Friday, 24 April 2015

7 Quick Takes 7: A life-changing saga of tidying up.

A  seven-part mini saga of our life with The Life Changing Magic of Tidying Up by Marie Kondo.

1. I come across this title via This Ain't the Lyceum. As someone who enjoys putting off organizing by reading about it, I investigate further. People are enthusiastic, scathing or downright sarcastic. "I'm number 250 on the library waiting list," others bemoan. What can be so polarizing about a book on tidying? Now I have to read it. Fortunately, the arm of a university inter-library loan system reaches far. I have a copy in my hands after two weeks.

2. To summarize: Marie Kondo (of the KonMari method) recommends you sort by category rather than room (all tops, all books, all mementos etc.), and all at once rather than bit by bit. You handle each item individually and only keep what "sparks joy". Some people seem upset or nonplussed by her attitude that items like socks have feelings, but this doesn't bother me because I have been caught talking to the dishwasher am culturally sensitive.

3. I let my eleven-year-old daughter see the book. I know this is dangerous because she has inherited a trait from my husband’s side of the family that may charitably be called "great force of will". Over the course of two days she gets rid of about two thirds of her possessions. I have to bite my tongue, because I’ve read the parts of the book that tell her A) mothers are likely to scupper her plans and B) younger sisters are tragic victims of having stuff forced on them by elder sisters. It takes me another three days to sort through her piles and nearly sends me into labour.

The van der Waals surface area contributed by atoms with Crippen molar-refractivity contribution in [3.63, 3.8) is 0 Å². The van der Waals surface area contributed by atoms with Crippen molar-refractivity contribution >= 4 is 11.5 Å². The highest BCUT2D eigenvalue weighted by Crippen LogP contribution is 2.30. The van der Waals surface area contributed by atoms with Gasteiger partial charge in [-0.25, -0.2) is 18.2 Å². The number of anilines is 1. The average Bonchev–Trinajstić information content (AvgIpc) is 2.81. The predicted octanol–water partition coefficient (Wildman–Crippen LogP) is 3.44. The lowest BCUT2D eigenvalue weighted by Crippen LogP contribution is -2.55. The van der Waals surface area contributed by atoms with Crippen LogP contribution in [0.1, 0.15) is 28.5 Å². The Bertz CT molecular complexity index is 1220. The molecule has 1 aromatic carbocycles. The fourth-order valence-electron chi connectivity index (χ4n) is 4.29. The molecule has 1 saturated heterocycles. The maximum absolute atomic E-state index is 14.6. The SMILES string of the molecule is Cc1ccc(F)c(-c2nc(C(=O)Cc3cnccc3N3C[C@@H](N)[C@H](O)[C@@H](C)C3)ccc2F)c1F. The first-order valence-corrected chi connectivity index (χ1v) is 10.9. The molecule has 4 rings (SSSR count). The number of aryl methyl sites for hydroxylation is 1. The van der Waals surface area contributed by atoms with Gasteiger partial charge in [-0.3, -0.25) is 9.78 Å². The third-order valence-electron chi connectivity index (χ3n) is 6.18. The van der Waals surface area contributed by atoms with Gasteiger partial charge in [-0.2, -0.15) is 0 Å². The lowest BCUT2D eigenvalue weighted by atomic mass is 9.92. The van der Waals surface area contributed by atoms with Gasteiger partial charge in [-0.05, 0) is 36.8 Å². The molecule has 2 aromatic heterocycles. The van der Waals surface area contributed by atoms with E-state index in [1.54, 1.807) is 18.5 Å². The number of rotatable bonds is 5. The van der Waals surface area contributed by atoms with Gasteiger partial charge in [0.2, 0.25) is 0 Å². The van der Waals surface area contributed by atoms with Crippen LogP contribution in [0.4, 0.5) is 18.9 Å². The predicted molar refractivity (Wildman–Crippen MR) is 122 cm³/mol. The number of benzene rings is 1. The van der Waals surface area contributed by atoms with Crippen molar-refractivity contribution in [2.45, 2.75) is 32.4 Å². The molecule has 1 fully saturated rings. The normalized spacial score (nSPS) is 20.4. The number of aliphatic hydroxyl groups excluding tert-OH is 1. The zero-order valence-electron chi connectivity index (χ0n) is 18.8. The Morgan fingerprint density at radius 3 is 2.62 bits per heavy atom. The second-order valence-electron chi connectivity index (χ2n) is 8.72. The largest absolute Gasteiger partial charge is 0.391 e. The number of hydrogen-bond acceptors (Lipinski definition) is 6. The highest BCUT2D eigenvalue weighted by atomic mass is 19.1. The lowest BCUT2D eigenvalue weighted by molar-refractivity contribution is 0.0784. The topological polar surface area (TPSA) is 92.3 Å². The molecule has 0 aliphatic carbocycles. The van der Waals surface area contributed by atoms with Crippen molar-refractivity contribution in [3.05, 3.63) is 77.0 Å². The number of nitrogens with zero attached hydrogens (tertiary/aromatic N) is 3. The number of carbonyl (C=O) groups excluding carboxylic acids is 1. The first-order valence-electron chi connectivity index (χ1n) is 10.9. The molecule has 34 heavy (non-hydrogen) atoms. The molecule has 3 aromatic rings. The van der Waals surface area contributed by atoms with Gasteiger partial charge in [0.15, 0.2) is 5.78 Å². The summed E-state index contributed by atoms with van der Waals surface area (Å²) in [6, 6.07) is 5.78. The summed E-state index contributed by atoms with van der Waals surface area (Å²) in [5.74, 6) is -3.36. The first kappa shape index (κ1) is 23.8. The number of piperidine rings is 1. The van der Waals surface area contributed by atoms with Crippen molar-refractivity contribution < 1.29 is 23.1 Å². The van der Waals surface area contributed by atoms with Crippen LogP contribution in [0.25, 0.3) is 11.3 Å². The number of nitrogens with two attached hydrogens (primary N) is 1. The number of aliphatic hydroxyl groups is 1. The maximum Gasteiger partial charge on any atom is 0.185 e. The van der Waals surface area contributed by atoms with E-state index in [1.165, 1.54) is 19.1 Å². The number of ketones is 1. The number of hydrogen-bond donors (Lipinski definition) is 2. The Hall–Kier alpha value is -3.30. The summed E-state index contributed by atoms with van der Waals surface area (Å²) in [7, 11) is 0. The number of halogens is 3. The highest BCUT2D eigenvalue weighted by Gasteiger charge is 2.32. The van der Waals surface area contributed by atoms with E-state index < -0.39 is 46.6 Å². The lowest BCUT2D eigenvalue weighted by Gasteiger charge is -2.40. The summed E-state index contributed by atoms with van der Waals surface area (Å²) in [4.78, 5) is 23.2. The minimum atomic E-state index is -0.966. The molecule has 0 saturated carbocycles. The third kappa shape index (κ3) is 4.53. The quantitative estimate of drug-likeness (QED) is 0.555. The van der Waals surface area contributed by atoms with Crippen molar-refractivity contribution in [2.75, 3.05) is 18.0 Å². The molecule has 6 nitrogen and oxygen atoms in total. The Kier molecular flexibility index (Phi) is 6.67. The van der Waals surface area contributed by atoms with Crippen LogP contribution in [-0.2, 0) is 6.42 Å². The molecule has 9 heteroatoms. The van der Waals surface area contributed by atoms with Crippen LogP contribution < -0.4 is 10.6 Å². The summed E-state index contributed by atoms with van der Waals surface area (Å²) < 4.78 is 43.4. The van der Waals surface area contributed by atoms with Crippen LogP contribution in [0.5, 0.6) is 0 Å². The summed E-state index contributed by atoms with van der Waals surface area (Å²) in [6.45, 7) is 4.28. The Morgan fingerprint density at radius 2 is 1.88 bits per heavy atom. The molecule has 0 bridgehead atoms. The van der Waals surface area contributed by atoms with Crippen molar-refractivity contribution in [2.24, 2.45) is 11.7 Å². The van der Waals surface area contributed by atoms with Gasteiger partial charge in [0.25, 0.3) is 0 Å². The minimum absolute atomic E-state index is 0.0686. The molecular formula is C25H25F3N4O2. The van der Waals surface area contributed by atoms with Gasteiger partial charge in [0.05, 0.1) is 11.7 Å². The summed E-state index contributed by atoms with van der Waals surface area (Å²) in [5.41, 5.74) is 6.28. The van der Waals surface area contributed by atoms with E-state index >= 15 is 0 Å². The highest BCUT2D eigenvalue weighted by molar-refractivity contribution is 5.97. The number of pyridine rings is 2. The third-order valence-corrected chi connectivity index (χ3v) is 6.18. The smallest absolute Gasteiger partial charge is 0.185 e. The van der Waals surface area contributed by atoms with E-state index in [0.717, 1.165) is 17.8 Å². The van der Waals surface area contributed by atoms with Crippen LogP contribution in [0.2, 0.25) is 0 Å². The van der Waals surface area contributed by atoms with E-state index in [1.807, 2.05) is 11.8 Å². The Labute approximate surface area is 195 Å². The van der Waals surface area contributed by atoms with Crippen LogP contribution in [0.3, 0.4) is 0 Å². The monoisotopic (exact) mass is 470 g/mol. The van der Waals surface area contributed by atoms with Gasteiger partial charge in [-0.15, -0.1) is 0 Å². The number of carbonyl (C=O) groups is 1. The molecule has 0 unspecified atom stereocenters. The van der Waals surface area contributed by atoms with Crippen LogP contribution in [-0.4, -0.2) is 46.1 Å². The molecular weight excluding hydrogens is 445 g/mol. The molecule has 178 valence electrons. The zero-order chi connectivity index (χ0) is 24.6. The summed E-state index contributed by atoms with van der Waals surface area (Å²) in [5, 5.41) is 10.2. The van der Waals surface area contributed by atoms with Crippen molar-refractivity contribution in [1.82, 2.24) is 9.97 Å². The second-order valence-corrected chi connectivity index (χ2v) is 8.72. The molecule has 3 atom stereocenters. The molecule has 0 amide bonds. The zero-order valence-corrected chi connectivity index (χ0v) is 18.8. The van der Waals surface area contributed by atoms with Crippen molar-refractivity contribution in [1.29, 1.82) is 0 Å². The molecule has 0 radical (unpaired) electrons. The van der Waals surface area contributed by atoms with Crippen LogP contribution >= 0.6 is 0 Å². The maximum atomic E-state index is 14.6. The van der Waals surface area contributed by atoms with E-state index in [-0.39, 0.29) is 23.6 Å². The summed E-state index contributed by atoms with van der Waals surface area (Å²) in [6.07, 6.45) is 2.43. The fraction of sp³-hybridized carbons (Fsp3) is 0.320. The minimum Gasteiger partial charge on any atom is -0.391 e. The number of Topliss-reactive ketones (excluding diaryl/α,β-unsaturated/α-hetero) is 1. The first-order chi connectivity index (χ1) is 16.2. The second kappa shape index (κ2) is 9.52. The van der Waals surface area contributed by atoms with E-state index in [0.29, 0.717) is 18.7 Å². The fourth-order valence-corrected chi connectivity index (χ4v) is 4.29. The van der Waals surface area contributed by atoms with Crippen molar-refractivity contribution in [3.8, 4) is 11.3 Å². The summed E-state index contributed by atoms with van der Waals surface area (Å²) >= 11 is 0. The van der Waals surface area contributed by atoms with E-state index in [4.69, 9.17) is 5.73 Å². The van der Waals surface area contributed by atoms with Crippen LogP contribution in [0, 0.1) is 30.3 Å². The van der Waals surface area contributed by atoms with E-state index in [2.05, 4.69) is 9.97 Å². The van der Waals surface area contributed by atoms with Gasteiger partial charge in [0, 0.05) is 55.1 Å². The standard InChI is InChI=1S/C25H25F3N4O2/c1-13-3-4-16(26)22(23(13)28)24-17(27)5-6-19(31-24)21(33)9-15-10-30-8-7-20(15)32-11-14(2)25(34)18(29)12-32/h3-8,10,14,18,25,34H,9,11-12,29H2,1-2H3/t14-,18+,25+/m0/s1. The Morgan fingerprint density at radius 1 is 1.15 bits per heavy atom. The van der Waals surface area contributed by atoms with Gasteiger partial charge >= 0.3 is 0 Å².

4. My elder daughter picks up the book casually on a weekend visit home. After a short while, she sets it aside. “I can’t read this book,” she announces. “It will compel me to reorganize my entire life, and I don’t have time.”

5. “You should read it,” I suggest to my husband. “After all, you like Naruto and that's Japanese.” I know the connection between anime and a tidying book is tenuous, but it’s worth a try. And Naruto apparently simultaneously owns no possessions yet has an apartment full of rubbish.

Not quite feng shui

I look around the house. “We have too much stuff,’ I sigh. “No we don’t,” my husband snaps back. “You got rid of it all.” He is afraid that I’ll run out of stuff to discard and turn a critical eye on him.

6. I stare mournfully at my closet, longing to free myself of half my clothes, but I'm about to be the size that Simcha Fisher so perfectly described as "shut up, I just had a baby". I throw out some token items that I'm convinced won't "spark joy" even if they're the only things that fit me one particular week. Our bookshelves got purged when we rearranged furniture at Christmas, so only a few items there. I wander round the house desperate to find piles off stuff to throw out. Maybe my husband is right after all.

7. The inter-library loan period runs out. I type up notes from the book (but keep them on the computer so I don’t add clutter to the house) and return it reluctantly. I spend a couple of weeks trying to detox, haunting websites and bookstores in hopes I'll find a copy so cheap I can justify buying one. But will it spark joy?

For more Seven Quick Takes, join Kelly at This Ain't the Lyceum.

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